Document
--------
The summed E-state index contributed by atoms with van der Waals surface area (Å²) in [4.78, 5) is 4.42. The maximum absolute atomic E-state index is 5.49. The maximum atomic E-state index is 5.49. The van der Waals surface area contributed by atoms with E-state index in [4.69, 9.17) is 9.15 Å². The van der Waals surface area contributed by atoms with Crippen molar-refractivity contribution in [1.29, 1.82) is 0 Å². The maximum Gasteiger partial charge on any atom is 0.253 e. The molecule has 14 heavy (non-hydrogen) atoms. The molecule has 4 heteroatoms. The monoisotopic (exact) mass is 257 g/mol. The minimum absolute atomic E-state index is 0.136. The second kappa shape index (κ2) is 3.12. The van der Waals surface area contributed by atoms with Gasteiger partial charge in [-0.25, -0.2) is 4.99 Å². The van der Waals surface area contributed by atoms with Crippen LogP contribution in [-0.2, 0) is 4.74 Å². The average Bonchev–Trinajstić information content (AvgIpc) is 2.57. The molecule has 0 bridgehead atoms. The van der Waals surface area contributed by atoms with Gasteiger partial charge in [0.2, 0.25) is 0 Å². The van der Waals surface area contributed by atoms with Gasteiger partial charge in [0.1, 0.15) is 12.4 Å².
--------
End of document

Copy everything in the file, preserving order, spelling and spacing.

The summed E-state index contributed by atoms with van der Waals surface area (Å²) in [4.78, 5) is 4.42. The maximum absolute atomic E-state index is 5.49. The maximum atomic E-state index is 5.49. The van der Waals surface area contributed by atoms with E-state index in [4.69, 9.17) is 9.15 Å². The van der Waals surface area contributed by atoms with Crippen molar-refractivity contribution in [1.29, 1.82) is 0 Å². The maximum Gasteiger partial charge on any atom is 0.253 e. The molecule has 14 heavy (non-hydrogen) atoms. The molecule has 4 heteroatoms. The monoisotopic (exact) mass is 257 g/mol. The minimum absolute atomic E-state index is 0.136. The second kappa shape index (κ2) is 3.12. The van der Waals surface area contributed by atoms with Gasteiger partial charge in [-0.25, -0.2) is 4.99 Å². The van der Waals surface area contributed by atoms with Crippen LogP contribution in [-0.2, 0) is 4.74 Å². The average Bonchev–Trinajstić information content (AvgIpc) is 2.57. The molecule has 0 bridgehead atoms. The van der Waals surface area contributed by atoms with Gasteiger partial charge in [0.2, 0.25) is 0 Å². The van der Waals surface area contributed by atoms with Gasteiger partial charge in [0.1, 0.15) is 12.4 Å².